Quick Tips for Memorizing Long Piano Pieces

One piano, one musician, and…twenty pages of sheet music. Things can get a little heated when you’re expected to memorize all those notes in only a few weeks! Remember, though, they’re just black dots on a page—they can’t hurt you if you don’t let them. Here are a few quick tips to help your memorization go a bit smoother:


1. Know the Right Notes

This may seem a bit obvious, but if you’re playing wrong notes all over the place, there’s no way you’ll be able to memorize the piece to the best of your ability. Same goes for rhythms, articulation, and dynamics. You don’t want to memorize something only to find out that it’s wrong and you have to redo it. If you’re able to memorize it right the first time, you won’t have to ever memorize it again (most of the time).

This flower stands out and looks pretty, but wrong notes stand out and sound terrible.

2. Identify and Obliterate Trouble Spots

No matter what piece you’re playing, you will always have spots that you can’t nail on the first try. That’s fine when you’re still on the practicing stage, but once you’re memorizing, you need to get rid of them so they won’t interfere with anything else. If you can’t identify trouble spots, grab a friend or a mentor and have them take a listen.

3. Repetition is Key

When you’re sure you have the basics down and you can play the piece fluently with the music, it’s time to…play the piece again. And again. Preferably with the music. This is to establish basic muscle memory so that when note memory fails you, you have something to lean back to. I wouldn’t recommend only memorizing like this, though; you should also take a look at your notes and memorize the basic chord structure (if applicable) and runs by the note.

4. Think Small

Well, not that small, but small enough that you can memorize each section with ease given a few repetitions. We’ve talked about those repetitions, right?

If you want to memorize a long piece fast, you’re going to have to break the piece down into musical phrases instead of trying to memorize the whole thing in one go. This may sound counterintuitive, but think about it: Is it easier to memorize the period table section by section or just repeating the elements in order? Similarly, split your piece into phrases (3-8 measures long depending on your piece, though it may vary) and focus on memorizing them in order. Once you have phrase one down, do phrase two and then play phrases one and two by memory. Then do phrase three and play phrases one, two, and three by memory, etc.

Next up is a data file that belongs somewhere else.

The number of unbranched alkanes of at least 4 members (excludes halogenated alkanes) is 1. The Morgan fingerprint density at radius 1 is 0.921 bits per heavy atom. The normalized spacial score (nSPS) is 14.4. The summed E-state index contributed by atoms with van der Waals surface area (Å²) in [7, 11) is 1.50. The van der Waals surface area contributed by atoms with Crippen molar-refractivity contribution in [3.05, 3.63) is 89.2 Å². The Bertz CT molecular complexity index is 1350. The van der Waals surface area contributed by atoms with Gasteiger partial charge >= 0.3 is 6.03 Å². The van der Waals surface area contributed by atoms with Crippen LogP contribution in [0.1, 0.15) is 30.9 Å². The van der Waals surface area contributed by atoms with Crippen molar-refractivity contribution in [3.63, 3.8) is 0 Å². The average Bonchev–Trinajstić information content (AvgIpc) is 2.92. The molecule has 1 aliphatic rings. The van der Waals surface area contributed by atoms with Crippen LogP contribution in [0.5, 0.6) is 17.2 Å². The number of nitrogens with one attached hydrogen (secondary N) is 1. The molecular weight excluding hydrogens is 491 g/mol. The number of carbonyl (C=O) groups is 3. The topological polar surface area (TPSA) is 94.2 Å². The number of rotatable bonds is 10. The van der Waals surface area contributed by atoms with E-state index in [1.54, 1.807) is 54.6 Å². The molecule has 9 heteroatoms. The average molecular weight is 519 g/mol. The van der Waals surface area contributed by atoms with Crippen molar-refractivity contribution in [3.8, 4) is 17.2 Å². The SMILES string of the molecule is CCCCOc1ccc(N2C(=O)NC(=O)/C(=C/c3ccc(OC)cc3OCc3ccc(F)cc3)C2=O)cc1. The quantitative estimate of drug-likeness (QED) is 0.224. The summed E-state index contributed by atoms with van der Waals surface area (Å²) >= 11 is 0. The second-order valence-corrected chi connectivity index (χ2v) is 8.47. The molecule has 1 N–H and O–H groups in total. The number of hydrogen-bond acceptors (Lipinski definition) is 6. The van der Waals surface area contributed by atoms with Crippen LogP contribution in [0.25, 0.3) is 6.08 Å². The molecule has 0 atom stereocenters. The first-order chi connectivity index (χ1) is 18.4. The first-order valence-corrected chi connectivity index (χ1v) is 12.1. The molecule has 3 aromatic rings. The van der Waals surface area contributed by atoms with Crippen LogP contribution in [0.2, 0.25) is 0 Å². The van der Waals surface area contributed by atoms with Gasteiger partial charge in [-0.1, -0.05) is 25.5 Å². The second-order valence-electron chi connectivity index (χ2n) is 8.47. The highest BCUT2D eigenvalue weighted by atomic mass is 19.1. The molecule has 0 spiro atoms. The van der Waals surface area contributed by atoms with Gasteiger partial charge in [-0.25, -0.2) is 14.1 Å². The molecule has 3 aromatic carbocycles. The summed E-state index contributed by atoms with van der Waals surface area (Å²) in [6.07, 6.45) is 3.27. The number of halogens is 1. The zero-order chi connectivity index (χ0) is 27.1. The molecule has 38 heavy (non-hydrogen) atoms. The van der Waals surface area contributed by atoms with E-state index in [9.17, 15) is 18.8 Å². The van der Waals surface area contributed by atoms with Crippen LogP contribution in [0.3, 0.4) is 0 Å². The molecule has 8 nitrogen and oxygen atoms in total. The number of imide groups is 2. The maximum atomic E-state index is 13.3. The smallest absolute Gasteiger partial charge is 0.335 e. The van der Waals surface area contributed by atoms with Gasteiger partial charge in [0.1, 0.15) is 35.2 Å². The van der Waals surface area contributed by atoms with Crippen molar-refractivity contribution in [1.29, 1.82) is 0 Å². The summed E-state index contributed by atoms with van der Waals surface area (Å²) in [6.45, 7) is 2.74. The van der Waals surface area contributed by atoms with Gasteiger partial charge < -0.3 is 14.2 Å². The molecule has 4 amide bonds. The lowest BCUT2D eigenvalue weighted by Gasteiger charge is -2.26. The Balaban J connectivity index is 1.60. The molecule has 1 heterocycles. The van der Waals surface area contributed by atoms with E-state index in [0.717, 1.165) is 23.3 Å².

5. Think Smahler*

Do you have a piece with irregular left hand notes or is it just hard to memorize one hand in particular? Then you should isolate the hand that’s giving you trouble and repeat it a good ten times. If a particular run is making you sweat, play that run hands apart ten times, slowly with both hands ten times, and then at full tempo ten times. Do you see a pattern here?

6. Look For Patterns

It’d be great if music was just like this…well, nah, since that would be boring to play and hear. It’s for the best that music has so much variation!

When it comes to memorizing long pieces, patterns are your friend. Anything that explicitly repeats is less work for you to do, obviously, but you should also look for scales, inversions, and other technical easter eggs that might make your life just a little bit easier. For example, the left hand of many Chopin nocturnes (the second one included) can seem quite random if you quickly skim over it, but if you take a closer look, it actually makes musical sense. Look at this fascinating visualization of a Bach prelude, for example.

7. Repeat Everything, Seriously

Repeat those phrases! Get those notes so fully structured in your head that nothing less than an earthquake could shake them out. One test of if you really know how to play a piece is to play in time with a professional’s video. And, by the way, if you haven’t gotten the message by now, you should really repeat everything that you play!

8. Put the Music Away and Play

The only way to progress after you’ve memorized your piece to play without the music once, taking note of the sections that aren’t perfect and then practicing them over and over again until they are. Then replay the piece. If the sections you practiced are mastered, then good for you. If they aren’t, stop thinking and keep practicing until they are.

This is the face of a little girl who has never had to memorize anything vaguely piano-related her entire life. Oh the unfairness of it all.

If I could summarize all of this advice into one sentence, it’d be, “Just practice, mate!” Your mentors weren’t lying when they said that the more you practice, the better you become. Sometimes, you won’t even have to consciously memorize anything if you do something that much, like that time I spent half the day on a Haydn concerto and memorized the whole thing without even trying. Granted, it was only five pages, but…*sighs dreamily*…those were the days….

*If you get this pun, you get a free taco from me.

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